Top Gear’s executive producer has said the BBC “does not trust” the show’s staff, after it was embroiled in controversy last year.
Andy Wilman defended the programme's record in an interview with Broadcast magazine, a year after the programme was mired in several rows over offensive content.
While he admitted that Jeremy Clarkson’s use of the racial slur “slope” in a special set in Burma was "not defensible", he said he was "bored" of defending a controversial edition set in Argentina.
Programme makers were forced to explain why a car number plate in the two-part special read: “H982 FKL” – an apparent reference to the 1982 Falklands war against Argentina.
The outrage caused in the south American country saw the crew flee from Argentina, after they were chased by former veterans.
But Wilman insisted the number plate was a coincidence, adding he would never knowingly “jeopardise a whole show” by “winding up” war veterans.
When Wilman was asked whether Top Gear received enough support from the BBC when it was under fire, he paused, before answering “sometimes yes, sometimes no”, adding that the broadcaster likes the programme when it’s “naughty” but “under control”.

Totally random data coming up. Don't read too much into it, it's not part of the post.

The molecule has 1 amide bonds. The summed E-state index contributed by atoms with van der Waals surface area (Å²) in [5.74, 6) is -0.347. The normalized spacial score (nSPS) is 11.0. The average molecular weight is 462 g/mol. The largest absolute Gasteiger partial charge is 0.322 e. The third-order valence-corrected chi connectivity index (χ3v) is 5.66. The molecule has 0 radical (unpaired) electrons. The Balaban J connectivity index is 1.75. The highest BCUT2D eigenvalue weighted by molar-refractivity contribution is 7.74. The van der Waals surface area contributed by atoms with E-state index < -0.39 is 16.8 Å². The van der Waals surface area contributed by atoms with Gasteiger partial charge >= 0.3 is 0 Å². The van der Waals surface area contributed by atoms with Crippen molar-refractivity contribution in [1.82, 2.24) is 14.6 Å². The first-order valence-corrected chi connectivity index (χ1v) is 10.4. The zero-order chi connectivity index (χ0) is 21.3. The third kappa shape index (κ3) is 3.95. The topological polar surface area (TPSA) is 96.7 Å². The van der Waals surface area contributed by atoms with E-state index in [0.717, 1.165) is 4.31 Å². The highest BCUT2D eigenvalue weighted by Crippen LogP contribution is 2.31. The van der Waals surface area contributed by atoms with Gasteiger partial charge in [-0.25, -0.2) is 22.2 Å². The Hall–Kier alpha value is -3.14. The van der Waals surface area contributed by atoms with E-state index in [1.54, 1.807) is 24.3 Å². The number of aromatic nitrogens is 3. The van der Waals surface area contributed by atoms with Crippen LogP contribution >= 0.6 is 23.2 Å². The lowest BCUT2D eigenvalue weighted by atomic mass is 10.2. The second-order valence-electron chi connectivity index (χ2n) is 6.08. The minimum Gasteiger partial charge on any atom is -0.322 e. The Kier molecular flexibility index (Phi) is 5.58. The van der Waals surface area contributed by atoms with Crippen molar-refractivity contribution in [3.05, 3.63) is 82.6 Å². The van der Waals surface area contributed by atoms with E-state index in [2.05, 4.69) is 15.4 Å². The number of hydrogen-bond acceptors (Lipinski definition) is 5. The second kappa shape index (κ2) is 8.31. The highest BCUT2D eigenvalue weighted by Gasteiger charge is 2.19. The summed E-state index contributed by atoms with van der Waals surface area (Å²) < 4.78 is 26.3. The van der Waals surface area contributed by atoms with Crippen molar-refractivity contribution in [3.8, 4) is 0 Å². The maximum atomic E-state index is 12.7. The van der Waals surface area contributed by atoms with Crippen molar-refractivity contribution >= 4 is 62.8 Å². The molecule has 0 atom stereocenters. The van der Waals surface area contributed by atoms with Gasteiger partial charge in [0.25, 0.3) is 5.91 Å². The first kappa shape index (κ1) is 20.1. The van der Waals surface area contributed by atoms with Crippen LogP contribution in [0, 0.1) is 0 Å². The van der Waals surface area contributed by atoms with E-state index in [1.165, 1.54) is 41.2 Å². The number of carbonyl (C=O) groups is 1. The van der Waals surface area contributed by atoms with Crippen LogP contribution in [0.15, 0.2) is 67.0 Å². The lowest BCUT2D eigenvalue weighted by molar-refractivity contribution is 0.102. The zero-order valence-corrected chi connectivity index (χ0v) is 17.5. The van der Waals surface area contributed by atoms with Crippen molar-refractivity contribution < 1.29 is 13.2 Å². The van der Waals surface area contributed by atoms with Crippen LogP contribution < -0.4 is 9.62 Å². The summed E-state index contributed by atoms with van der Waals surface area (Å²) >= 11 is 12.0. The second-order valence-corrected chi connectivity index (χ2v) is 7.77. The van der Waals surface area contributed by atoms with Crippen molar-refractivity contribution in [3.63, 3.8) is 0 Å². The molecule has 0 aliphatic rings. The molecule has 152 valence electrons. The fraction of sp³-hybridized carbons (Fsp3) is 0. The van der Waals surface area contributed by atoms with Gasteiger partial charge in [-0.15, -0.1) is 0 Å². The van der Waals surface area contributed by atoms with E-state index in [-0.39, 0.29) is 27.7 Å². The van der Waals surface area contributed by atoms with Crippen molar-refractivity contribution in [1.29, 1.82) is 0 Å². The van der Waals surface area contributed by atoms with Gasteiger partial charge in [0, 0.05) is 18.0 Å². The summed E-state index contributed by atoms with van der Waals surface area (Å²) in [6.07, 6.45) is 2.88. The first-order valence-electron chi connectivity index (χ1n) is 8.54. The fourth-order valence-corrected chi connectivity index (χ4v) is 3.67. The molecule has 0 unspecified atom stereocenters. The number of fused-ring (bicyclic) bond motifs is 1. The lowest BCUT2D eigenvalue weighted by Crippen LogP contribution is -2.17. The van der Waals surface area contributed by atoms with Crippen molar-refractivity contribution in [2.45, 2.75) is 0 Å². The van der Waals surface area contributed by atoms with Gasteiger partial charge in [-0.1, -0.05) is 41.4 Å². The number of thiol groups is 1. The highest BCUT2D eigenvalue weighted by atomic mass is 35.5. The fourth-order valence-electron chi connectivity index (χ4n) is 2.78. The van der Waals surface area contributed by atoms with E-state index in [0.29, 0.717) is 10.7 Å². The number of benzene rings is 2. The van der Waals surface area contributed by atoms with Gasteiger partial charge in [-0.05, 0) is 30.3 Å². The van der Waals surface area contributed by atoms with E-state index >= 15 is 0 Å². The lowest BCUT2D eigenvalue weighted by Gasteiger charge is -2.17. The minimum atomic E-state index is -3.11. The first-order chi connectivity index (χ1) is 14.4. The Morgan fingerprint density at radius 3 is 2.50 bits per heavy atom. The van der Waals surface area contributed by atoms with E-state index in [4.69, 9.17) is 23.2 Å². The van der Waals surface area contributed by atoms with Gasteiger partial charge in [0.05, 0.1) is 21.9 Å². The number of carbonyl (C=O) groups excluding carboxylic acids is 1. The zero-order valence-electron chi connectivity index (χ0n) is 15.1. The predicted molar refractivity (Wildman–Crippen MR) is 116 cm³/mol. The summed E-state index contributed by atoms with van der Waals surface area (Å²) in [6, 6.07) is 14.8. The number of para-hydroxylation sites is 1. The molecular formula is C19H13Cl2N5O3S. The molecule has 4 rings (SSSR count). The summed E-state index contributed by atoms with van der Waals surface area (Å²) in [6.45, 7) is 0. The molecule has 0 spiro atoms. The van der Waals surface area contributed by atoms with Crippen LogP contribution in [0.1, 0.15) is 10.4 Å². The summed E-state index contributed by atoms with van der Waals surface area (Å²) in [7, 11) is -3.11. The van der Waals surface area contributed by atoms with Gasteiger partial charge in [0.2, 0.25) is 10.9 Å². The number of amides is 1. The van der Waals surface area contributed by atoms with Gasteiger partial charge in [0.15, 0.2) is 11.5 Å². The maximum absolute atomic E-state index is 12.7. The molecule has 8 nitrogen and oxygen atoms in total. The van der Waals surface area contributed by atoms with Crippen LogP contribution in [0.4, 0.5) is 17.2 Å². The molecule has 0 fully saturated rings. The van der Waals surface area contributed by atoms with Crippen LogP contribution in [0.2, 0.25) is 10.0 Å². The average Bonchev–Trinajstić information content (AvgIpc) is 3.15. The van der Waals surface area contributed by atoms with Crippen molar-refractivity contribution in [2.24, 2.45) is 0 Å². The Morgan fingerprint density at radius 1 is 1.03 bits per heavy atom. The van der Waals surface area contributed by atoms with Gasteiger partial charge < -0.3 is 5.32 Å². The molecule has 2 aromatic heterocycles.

Describing how the show “walk[s] on a tightrope most of the time” it will inevitably “sometimes…fall of it”.
“And if you do, that's when the BBC is not a fan.
He added: “Sometimes, I feel they don't trust us at heart.”
Wilman was keen to highlight that Top Gear’s reputation wrongly precedes it, as it has only breached the Ofcom Broadcasting Code twice since 2002.
"You can't achieve that kind of record if the show itself isn't smart about what it's doing," he argued.
The show broke the code shortly after the Burma episode, in which presenters built a bridge on the River Kwai – in reference to the film about POWs.
A shot showed Clarkson glance at bridge he had completed, as a local man walked across. He then remarked: "That is a proud moment. But there's a slope on it."
Ofcom, who investigated after two viewers complained, said the use of the word "slope" was offensive and "not justified by context", BBC News reported.
Wilman admitted he did not realise it was offensive "in a bigger way", and thought it was a "sort of movie slang" and therefore didn't refer it to the BBC's editorial policy unit. He added if he had done so, the phrase would not have been broadcast.
But Wilman remained optimistic, and said conversations about a deal for a new series on BBC Two were “ongoing”.
"Our appetite is still there. We love the BBC - the notion and principle of the BBC. It's a wonderful place to be,” he said.
"I could do with a bit less telling off, but there you go."Reuse content